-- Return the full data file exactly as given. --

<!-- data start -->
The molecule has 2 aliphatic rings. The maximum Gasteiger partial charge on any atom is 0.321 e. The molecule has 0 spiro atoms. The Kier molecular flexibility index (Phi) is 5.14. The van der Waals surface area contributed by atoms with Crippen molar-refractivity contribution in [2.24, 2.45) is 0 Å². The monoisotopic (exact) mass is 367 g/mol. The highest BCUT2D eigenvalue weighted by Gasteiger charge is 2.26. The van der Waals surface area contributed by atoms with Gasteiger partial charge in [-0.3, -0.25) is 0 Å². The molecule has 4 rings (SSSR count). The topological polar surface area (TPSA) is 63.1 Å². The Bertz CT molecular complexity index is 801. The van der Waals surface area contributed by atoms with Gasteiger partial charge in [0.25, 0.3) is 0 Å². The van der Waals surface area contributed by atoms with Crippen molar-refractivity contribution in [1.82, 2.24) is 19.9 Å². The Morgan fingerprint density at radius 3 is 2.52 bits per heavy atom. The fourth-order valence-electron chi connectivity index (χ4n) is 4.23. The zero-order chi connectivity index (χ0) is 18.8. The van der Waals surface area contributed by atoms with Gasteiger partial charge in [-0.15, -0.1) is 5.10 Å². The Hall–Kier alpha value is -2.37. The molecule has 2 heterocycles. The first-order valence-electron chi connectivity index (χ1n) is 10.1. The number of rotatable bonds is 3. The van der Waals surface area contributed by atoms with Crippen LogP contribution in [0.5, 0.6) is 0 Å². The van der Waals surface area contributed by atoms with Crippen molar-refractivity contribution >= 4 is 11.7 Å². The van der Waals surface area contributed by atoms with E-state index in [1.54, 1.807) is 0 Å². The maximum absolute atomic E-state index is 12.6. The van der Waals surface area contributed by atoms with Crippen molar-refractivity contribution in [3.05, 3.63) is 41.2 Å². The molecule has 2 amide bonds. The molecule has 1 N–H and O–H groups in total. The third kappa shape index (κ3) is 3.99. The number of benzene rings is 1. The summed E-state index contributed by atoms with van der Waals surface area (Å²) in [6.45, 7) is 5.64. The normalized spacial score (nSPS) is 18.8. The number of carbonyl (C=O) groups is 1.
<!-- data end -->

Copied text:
The molecule has 2 aliphatic rings. The maximum Gasteiger partial charge on any atom is 0.321 e. The molecule has 0 spiro atoms. The Kier molecular flexibility index (Phi) is 5.14. The van der Waals surface area contributed by atoms with Crippen molar-refractivity contribution in [2.24, 2.45) is 0 Å². The monoisotopic (exact) mass is 367 g/mol. The highest BCUT2D eigenvalue weighted by Gasteiger charge is 2.26. The van der Waals surface area contributed by atoms with Gasteiger partial charge in [-0.3, -0.25) is 0 Å². The molecule has 4 rings (SSSR count). The topological polar surface area (TPSA) is 63.1 Å². The Bertz CT molecular complexity index is 801. The van der Waals surface area contributed by atoms with Gasteiger partial charge in [0.25, 0.3) is 0 Å². The van der Waals surface area contributed by atoms with Crippen molar-refractivity contribution in [1.82, 2.24) is 19.9 Å². The Morgan fingerprint density at radius 3 is 2.52 bits per heavy atom. The fourth-order valence-electron chi connectivity index (χ4n) is 4.23. The zero-order chi connectivity index (χ0) is 18.8. The van der Waals surface area contributed by atoms with Gasteiger partial charge in [-0.15, -0.1) is 5.10 Å². The Hall–Kier alpha value is -2.37. The molecule has 2 heterocycles. The first-order valence-electron chi connectivity index (χ1n) is 10.1. The number of rotatable bonds is 3. The van der Waals surface area contributed by atoms with Crippen LogP contribution in [0.5, 0.6) is 0 Å². The van der Waals surface area contributed by atoms with Crippen molar-refractivity contribution >= 4 is 11.7 Å². The van der Waals surface area contributed by atoms with E-state index in [1.54, 1.807) is 0 Å². The maximum absolute atomic E-state index is 12.6. The van der Waals surface area contributed by atoms with Crippen molar-refractivity contribution in [3.05, 3.63) is 41.2 Å². The molecule has 2 amide bonds. The molecule has 1 N–H and O–H groups in total. The third kappa shape index (κ3) is 3.99. The number of benzene rings is 1. The summed E-state index contributed by atoms with van der Waals surface area (Å²) in [6.45, 7) is 5.64. The normalized spacial score (nSPS) is 18.8. The number of carbonyl (C=O) groups is 1.